The Safety at Street Works and Road Works: A Code of Practice provides guidance for utility companies and highway authorities as well as operatives, supervisors, managers, planners and designers who are responsible for making sure that all roadworks and street works are safe for both operatives and the public. It covers subjects such as signing, lighting and guarding of both roadworks and street works.
This Code of Practice applies to all highways and roads, other than motorways and dual carriageways with a speed limit of 50 mph or more. It applies to works carried out by - or on behalf of - both highway authorities and statutory undertakers. It does not cover skips and scaffolding placed in the highway.
Certain types of equipment, such as portable traffic signal control devices, may be used to control access associated with roadworks, particularly in instances where temporary diversions become necessary. The Temporary Traffic Management Handbook from Transport for London mentions that the equipment must comply with Traffic Open Products and Specifications (TOPAS).
 Roadworks Inspectors
The code of practice sets out the agreed regime for the inspection and the measures to be taken where it is discovered that the works do not meet the required standard. Inadequacy classifications fall into two categories:
- Higher risk: The site needs rectification without delay and within two hours of notification of the failing.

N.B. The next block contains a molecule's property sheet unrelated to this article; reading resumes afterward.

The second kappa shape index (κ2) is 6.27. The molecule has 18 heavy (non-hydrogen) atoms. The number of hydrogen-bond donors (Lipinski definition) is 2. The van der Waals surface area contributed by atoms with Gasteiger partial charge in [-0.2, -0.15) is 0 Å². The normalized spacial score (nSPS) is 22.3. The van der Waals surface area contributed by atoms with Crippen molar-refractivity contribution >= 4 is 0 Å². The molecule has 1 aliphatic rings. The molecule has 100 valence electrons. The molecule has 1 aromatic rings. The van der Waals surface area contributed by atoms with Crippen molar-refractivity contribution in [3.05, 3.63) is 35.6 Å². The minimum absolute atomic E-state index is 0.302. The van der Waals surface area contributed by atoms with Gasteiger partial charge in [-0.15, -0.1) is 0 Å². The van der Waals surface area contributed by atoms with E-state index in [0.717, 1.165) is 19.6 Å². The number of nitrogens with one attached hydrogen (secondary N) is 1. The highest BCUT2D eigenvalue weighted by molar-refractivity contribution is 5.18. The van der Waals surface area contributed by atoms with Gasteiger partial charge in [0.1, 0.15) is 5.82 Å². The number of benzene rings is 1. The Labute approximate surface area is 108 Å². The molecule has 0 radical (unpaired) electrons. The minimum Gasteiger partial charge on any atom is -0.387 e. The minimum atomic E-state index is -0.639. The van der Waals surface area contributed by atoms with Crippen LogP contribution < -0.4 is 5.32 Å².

- Lower risk: The site requires making good within four hours of notification of the failing.
- Cutting road congestion.
- Construction operations definition.
- Highways England.
- Highways in England and Wales.
- Maintainable highway.
- Manual of Contract Documents for Highway Works.
- Road construction.
- Street works.
- Types of road and street.
- Department for Transport, New Roads and Street Works Act 1991, Code of Practice for Inspections.
- Gov.uk, Safety at Street Works and Road Works A Code of Practice.
- Leglislation.gov.uk, Highways Act 1980.
- Legislation.gov.uk, New Roads and Street Works Act 1991.
- Legislation.gov.uk, Traffic Management Act 2004.
- Traffic Open Products and Specifications.
- Transport for London, The Temporary Traffic Management Handbook from Transport for London.
Featured articles and news
Years first report shows good product availability and prices.
A guide to the roles, duties and competencies now published.
The medieval stained glass of Herefordshire and Shropshire.
Environment Committee publish open letter to the Mayor.
Significant transformation for built environment landscape.
Setting new benchmarks to help reshape design practice.
Looking back at the Egan Report and its impact.
CLC launch plan to support the natural environment.
Terminology, benefits and barriers.
Electrotechnical businesses are feeling the effects of the economic slowdown.
When did they start and how many are there?
Roadmap to guide professionals in using smart technology.
Campaigning for buildings of all periods.
Meaning, understanding and implementation.
Advancing sustainable and regenerative project management.
Promised to be pragmatic and practical guidance.